Defenders: Efrain Juarez (Pumas), Jose Castro (Tigres), Rafael Marquez (Barcelona), Jonny Magallon (Chivas), Ricardo Osorio (Stuttgart), Aaron Galindo (Chivas), Carlos Salcido (PSV Eindhoven), Oscar Rojas (America).
Midfielders: Gerardo Torrado (Cruz Azul), Israel Castro (Pumas), Andres Guardado (Deportivo de Coruña), Cuauhtemoc Blanco (Chicago).Forwards: Alberto Medina (Chivas), Giovani Dos Santos (Tottenham), Nery Castillo (Shakhtar), Carlos Vela (Arsenal), Miguel Sabah (Morelia), Guillermo Franco (unattached).
Invariably, it comes down to true home field advantage. It comes down to history and comon sense, to European-based players and media coverage, to years of practice and reputations. The US is going for history and this is exemplified by the ESPN spot prior to a game that won't even be on the network itself. Hours of coverage in several other Spanish-speaking networks is the Mexican response.
Bradley's squad looks like this:
Goalkeepers- Tim Howard (Everton), Brad Guzan (Aston Villa)
Defenders- Oguchi Onyewu (AC Milan), Carlos Bocanegra (Rennes), Jay DeMerit (Watford), Jonathan Spector (West Ham United), Steve Cherundolo (Hannover 96), Chad Marshall (Columbus Crew), Jonathan Bornstein (Chivas USA)
Midfielders- Landon Donovan (LA Galaxy), Clint Dempsey (Fulham), Michael Bradley (Borussia Moenchengladbach), Ricardo Clark (Houston Dynamo), Benny Feilhaber (AGF Aarhus), Jose Francisco Torres (Pachuca), Stuart Holden (Houston Dynamo)
Forwards- Jozy Altidore (Hull City), Charlie Davies (Sochaux), Brian Ching (Houston Dynamo), Conor Casey (Colorado Rapids)
TV coverage for this match is tricky. No ESPN or Univision or ABC. If you have Telemundo (Charter and Comcast usually carry it) then you can see it in Spanish. For the English version there is mun2, usually an extra channel on satellite and cable. If all you have is internet then you can check out the game here or here.
Wednesday, August 5, 2009
It began with an intrepid, stealthy and lethal combination of skill, size, and overall treatment of the ball by Altidore. He showed it at 16 in his first season with the New York Red Bulls by scoring important goals. He continued this form in 2007 and 2008 and was signed by Villarreal for an MLS record $10 million. Time in Spain was limited due to depth at the striker position with Rossi, Nihat, Franco and Llorente but he played 6 games scoring once. Even though his loan to second division Xerez saw no playing time, the man still lit it up in qualifiers for the US national team with 4 goals. And then there was the Confederations Cup, an excellent game against Egypt setting up Davies's play and the score-opener against Spain in the tournament's biggest shock. Winning that semifinal game and entering a FIFA final versus Brazil cemented his place in the big scene.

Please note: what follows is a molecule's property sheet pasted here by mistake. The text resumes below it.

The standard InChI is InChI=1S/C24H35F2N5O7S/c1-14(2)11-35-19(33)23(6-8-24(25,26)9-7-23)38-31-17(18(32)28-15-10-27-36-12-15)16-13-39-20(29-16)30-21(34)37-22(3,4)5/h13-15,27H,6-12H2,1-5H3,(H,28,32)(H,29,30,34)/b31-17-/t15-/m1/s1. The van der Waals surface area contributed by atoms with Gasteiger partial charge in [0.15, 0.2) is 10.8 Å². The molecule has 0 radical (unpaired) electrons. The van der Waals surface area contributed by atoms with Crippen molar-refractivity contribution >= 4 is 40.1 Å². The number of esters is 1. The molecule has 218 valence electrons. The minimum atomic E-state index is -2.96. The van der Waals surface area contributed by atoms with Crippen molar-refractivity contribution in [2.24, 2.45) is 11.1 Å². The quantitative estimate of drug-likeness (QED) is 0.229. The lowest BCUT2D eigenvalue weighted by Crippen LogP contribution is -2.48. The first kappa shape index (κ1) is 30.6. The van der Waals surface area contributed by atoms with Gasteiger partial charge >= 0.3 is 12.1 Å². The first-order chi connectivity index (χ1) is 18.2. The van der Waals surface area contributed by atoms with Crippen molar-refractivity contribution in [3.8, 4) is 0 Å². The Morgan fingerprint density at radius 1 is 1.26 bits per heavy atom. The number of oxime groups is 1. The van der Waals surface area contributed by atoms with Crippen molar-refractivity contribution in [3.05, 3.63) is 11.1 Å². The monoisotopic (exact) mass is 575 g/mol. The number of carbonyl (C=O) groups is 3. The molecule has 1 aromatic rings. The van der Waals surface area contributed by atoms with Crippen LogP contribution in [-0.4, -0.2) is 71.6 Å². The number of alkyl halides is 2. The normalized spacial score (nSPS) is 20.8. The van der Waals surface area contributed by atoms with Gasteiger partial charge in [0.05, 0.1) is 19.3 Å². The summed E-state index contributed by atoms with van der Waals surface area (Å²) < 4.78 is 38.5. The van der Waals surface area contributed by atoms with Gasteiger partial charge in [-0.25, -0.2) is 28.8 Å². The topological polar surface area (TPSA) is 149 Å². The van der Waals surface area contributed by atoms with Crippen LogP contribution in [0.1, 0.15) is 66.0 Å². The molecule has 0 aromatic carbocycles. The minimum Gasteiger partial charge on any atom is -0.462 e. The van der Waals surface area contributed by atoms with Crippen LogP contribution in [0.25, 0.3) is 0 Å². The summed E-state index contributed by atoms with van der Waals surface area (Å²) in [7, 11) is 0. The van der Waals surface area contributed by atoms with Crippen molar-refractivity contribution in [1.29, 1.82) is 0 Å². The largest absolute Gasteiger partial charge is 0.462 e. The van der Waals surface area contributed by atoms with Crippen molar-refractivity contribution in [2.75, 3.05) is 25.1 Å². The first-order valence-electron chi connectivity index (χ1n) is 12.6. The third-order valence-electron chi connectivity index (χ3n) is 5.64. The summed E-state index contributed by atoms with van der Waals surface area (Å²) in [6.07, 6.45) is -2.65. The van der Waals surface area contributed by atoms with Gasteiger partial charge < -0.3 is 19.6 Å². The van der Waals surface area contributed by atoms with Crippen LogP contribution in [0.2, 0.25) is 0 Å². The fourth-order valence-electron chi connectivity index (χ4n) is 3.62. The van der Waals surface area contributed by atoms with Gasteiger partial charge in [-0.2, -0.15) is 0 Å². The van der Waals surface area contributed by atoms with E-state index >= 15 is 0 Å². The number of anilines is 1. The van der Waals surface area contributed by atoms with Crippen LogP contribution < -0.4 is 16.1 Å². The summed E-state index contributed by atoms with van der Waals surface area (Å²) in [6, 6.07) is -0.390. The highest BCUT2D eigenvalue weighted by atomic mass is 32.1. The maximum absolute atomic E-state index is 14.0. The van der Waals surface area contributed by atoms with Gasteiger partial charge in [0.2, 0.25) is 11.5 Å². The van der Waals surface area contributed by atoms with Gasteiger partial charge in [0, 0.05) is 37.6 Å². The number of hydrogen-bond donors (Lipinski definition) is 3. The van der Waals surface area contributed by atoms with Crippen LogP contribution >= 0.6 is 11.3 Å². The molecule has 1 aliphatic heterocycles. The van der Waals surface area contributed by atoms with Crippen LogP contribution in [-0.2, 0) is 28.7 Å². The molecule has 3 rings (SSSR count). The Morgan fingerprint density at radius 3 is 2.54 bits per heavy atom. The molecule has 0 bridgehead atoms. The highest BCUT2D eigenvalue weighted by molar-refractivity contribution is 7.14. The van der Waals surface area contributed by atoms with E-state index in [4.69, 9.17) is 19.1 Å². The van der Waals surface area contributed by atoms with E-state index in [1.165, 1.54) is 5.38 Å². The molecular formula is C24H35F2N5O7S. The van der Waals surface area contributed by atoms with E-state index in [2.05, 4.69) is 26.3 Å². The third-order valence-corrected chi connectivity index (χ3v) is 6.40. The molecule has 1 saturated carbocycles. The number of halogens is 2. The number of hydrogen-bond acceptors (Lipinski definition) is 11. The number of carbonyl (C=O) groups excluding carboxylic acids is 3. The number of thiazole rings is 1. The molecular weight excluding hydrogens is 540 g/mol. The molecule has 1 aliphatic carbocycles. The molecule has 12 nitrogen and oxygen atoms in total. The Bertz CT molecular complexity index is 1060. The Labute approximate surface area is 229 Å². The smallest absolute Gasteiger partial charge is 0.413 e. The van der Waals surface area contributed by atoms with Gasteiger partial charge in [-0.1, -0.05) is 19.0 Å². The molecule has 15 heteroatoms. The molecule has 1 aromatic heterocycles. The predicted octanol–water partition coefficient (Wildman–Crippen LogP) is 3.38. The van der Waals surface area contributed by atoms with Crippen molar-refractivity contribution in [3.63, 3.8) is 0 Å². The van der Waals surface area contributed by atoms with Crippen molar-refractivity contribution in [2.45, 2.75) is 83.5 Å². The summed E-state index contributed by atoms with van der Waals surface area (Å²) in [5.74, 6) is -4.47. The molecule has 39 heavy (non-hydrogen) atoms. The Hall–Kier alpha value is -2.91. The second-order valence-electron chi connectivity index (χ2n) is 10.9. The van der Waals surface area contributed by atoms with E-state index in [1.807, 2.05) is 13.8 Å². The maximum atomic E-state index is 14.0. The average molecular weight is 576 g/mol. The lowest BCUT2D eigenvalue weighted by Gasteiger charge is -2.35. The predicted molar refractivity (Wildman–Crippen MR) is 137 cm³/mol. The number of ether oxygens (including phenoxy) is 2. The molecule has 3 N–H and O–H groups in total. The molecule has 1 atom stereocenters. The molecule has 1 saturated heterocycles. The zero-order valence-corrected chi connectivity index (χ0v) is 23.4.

So what does this move to the EPL mean? To him, a chance to play regularly and to blossom as a player. This so-called relegation-bound team is just what a young American player needs. Look at what it has done for Dempsey in Fulham and Michael Bradley at Monchengladbach. They became starters, they scored goals, and they exploded internationally.
To Hull City his move means having a firecracker for a player. Someone with enough poise and subtleness in play to take on the Ferdinands, Terrys and Lescotts. A youg player with a hunger for playing time and a nose for goal. It is also a player looking to impress and attract attention from bigger clubs. This is how small clubs survive.... and profit.
To the US national team it means great depth in the attack. It means a star for another 3 World Cup rounds. It means attention and respect from other teams. And it means that we can answer the Dos Santos and Velas that our Mexican foes have in their arsenal.
And for fans it means fantasy and magic.
A quick update on attendance stats. Not too much change since Mr Becks was on duty in an international LA Galaxy friendly against world powerhouse Barcelona. Decent attendance in Chicago and Houston. Dallas got into the 5 digits for once. With Kenny Cooper gone and the transfer window closing soon Dallas will need to find a way to attract more fans to the stands.
Elsewhere in MLS this week is the apparent inability of our league to win in the Concachampions (Concacaf Champions League). DCU got through on penalties and Toronto couldn't get past USL side Puerto Rico islanders. Sad indeed. Full credit to the Islanders, though. DCU's schedule is extremely full from here on out and that might impede it from trully performing at a good level in all competitions. Partly to blame is MLS for not allowing more reserve players instead of the current 24 per team. This may need revision.
Stay tuned for thoughts and analysis of Josmer (Jozy) Altidore's move to Hull City of the Premier League.
Sunday, August 2, 2009
I'm torn, to tell you the truth. On the one hand I'm hurt as an MLS and US soccer fan that Becks acted with a certain degree of animosity towards the league while he was enjoying Milan. On the other hand he is easily one of the best set-piece finishers in the world and possibly in history. Him going out on loan was understandable and forgivable. We let Donovan go and even Alexi Lalas at one point. We also have to keep in mind that he has a shot at playing in the World Cup and anything to increase his chances definitely helps.
And lately he has been given hell by American fans. It's understandable. He didn't speak nicely about his "home league." He spoke of lack of fans, quality of play, and a lousy MLS infrastructure. Not what you want from an "ambassador," right? Compounding that is the man's inability to cope with the constant harassment by fans at Giants Stadium, the Home Depot Center and at the Rose Bowl.... but wait. He was booed when he touched the ball, booed when he set up a free kick and then the "boos" turned into "yays" once more. I would say he won 60% of fans back... including myself. I couldn't help the "yessss!" that I let out close to midnight EST. I'm actually warming up to the idea of part time Milan-Galaxy... but... always in motion is the future.
In the meantime, enjoy the show: